At about the time I was noticing that and waffling over whether to run it–not an uncommon practice since I was a pedestrian–I got a text from Leslie saying that the road crew had waved her through, that the road was closed for another 3+ miles, and that she’d be waiting on the other side.
For once, I had the road all to myself. But I didn’t want to test my good luck, and I cringed at the thought that we could have easily had to scramble to find an alternate route that would doubtless add miles, so I hurried along the road to get clear of the paving crew.
They waved as I went by.
At around 1:30 PM I reached a picnic area on the south side of the Interstate where Leslie had pulled off and prepared lunch. It was the longest I had waited for lunch in quite a few days, and I was feeling both hungry and a bit rushed by the effort to get past the paving crew.
I no longer remember what it was, but lunch tasted especially good that day.
I reached Cisco around 3:00 PM and unlike the previous year when I’d continued along the frontage to the turn into Eastland, this time I turned at the Flying J truck stop along CR-206 / CR-6. Heading diagonally through Cisco toward Eastland shaved a mile or so off our original route through Texas, and looking back at our forced USA re-route in Arizona, I was glad I had eliminated every mile I could.
By the way, that is the real font on that Cisco sign. It’s not Photoshopped.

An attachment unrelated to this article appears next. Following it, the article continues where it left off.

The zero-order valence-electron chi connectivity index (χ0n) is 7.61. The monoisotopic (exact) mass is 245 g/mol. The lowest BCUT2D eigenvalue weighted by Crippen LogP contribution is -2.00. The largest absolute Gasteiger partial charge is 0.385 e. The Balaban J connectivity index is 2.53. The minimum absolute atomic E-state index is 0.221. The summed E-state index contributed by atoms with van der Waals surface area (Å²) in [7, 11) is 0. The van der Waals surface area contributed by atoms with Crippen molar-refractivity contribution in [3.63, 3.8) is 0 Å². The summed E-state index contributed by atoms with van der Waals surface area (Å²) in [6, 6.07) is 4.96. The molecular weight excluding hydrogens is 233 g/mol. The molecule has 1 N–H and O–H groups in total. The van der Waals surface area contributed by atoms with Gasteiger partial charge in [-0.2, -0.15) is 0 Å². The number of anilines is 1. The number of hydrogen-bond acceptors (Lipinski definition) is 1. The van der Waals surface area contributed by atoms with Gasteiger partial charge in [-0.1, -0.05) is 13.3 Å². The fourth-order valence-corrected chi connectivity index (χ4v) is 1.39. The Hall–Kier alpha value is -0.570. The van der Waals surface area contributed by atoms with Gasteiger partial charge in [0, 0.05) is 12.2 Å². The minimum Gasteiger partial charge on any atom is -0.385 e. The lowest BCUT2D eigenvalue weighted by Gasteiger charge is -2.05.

In Cisco, I ran into a lady who asked me if I knew Jesus. I told her it was impossible to run across the country and not meet God. She asked me about my run and what it was for, handed me a bottled water, and prayed for healing. I wished her a blessed day and returned to running, anxious to not fall behind on miles again, and at the same time anxious to get done well enough before sunset that we could find our accommodations without a flashlight.
CR-6 wasn’t a bad route, but it was fairly featureless compared even to the I-20 frontage. At around 4:30 PM somewhere near CR-177 I ran past a field full of rusted antique cars, and finally reached Eastland city limits around 6:00 PM. It was 6:30 PM by the time I reached the post office downtown, and I stopped at the Brookshire’s at Main and Seaman 3 blocks past it.
It was a good day. I logged 28 miles, and we even still had an hour to make it back to the farmstead in Cross Plains.
10/1/2020: Eastland to Strawn TX
The next morning I started running around 7:30 AM. Dawn wasn’t what I would call stunning, but I’ve come to appreciate that every one of them is beautiful. Keeping in mind that I’m not a morning person. I run at dawn because I like finishing before sunset. But dawn is a part of the day that many people aren’t up early enough to see, and in just a handful of minutes the color of the sky can change rapidly.
I still had to run the remainder of the town’s restaurant and hotel district, perhaps a couple of miles, to reach the frontage road heading toward Ranger. Just next to Heff’s burgers I spotted a little heartbreaker: a feral kitten who had camped outside to hunt leftovers. She seemed to be doing all right.